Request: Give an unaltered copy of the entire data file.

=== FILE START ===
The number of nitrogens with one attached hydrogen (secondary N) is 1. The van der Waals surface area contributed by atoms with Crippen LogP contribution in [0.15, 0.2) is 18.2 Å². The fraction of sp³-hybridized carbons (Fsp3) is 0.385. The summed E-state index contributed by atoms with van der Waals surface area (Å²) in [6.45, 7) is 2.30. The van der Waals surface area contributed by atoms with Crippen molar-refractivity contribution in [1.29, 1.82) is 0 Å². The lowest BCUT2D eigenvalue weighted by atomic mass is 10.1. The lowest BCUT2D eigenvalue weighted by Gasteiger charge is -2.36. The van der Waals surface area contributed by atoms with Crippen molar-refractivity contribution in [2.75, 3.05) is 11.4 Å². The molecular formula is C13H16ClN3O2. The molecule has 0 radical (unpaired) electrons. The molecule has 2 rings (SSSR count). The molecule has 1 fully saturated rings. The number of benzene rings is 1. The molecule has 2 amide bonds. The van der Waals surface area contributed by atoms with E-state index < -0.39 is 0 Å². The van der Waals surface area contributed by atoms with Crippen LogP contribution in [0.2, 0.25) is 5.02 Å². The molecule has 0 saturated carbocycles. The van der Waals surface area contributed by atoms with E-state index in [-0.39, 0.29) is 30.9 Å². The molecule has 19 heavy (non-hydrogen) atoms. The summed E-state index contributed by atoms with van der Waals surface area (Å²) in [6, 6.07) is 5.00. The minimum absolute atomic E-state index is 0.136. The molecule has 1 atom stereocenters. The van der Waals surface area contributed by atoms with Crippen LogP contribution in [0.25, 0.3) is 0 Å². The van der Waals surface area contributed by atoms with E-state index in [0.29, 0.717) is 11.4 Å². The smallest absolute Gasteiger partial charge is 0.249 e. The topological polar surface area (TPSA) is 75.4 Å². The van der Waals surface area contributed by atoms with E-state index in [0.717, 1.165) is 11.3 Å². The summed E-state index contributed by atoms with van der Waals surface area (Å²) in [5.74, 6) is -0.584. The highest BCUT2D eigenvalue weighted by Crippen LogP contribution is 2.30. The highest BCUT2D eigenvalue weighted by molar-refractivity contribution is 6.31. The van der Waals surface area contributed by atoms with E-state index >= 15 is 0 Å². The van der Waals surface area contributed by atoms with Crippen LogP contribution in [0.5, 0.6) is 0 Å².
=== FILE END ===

The number of nitrogens with one attached hydrogen (secondary N) is 1. The van der Waals surface area contributed by atoms with Crippen LogP contribution in [0.15, 0.2) is 18.2 Å². The fraction of sp³-hybridized carbons (Fsp3) is 0.385. The summed E-state index contributed by atoms with van der Waals surface area (Å²) in [6.45, 7) is 2.30. The van der Waals surface area contributed by atoms with Crippen molar-refractivity contribution in [1.29, 1.82) is 0 Å². The lowest BCUT2D eigenvalue weighted by atomic mass is 10.1. The lowest BCUT2D eigenvalue weighted by Gasteiger charge is -2.36. The van der Waals surface area contributed by atoms with Crippen molar-refractivity contribution in [2.75, 3.05) is 11.4 Å². The molecular formula is C13H16ClN3O2. The molecule has 0 radical (unpaired) electrons. The molecule has 2 rings (SSSR count). The molecule has 1 fully saturated rings. The number of benzene rings is 1. The molecule has 2 amide bonds. The van der Waals surface area contributed by atoms with E-state index < -0.39 is 0 Å². The van der Waals surface area contributed by atoms with Crippen LogP contribution in [0.2, 0.25) is 5.02 Å². The molecule has 0 saturated carbocycles. The van der Waals surface area contributed by atoms with E-state index in [-0.39, 0.29) is 30.9 Å². The molecule has 19 heavy (non-hydrogen) atoms. The summed E-state index contributed by atoms with van der Waals surface area (Å²) in [6, 6.07) is 5.00. The minimum absolute atomic E-state index is 0.136. The molecule has 1 atom stereocenters. The van der Waals surface area contributed by atoms with Crippen LogP contribution in [0.25, 0.3) is 0 Å². The van der Waals surface area contributed by atoms with E-state index in [0.29, 0.717) is 11.4 Å². The smallest absolute Gasteiger partial charge is 0.249 e. The topological polar surface area (TPSA) is 75.4 Å². The van der Waals surface area contributed by atoms with E-state index in [0.717, 1.165) is 11.3 Å². The summed E-state index contributed by atoms with van der Waals surface area (Å²) in [5.74, 6) is -0.584. The highest BCUT2D eigenvalue weighted by Crippen LogP contribution is 2.30. The highest BCUT2D eigenvalue weighted by molar-refractivity contribution is 6.31. The van der Waals surface area contributed by atoms with E-state index >= 15 is 0 Å². The van der Waals surface area contributed by atoms with Crippen LogP contribution in [0.5, 0.6) is 0 Å².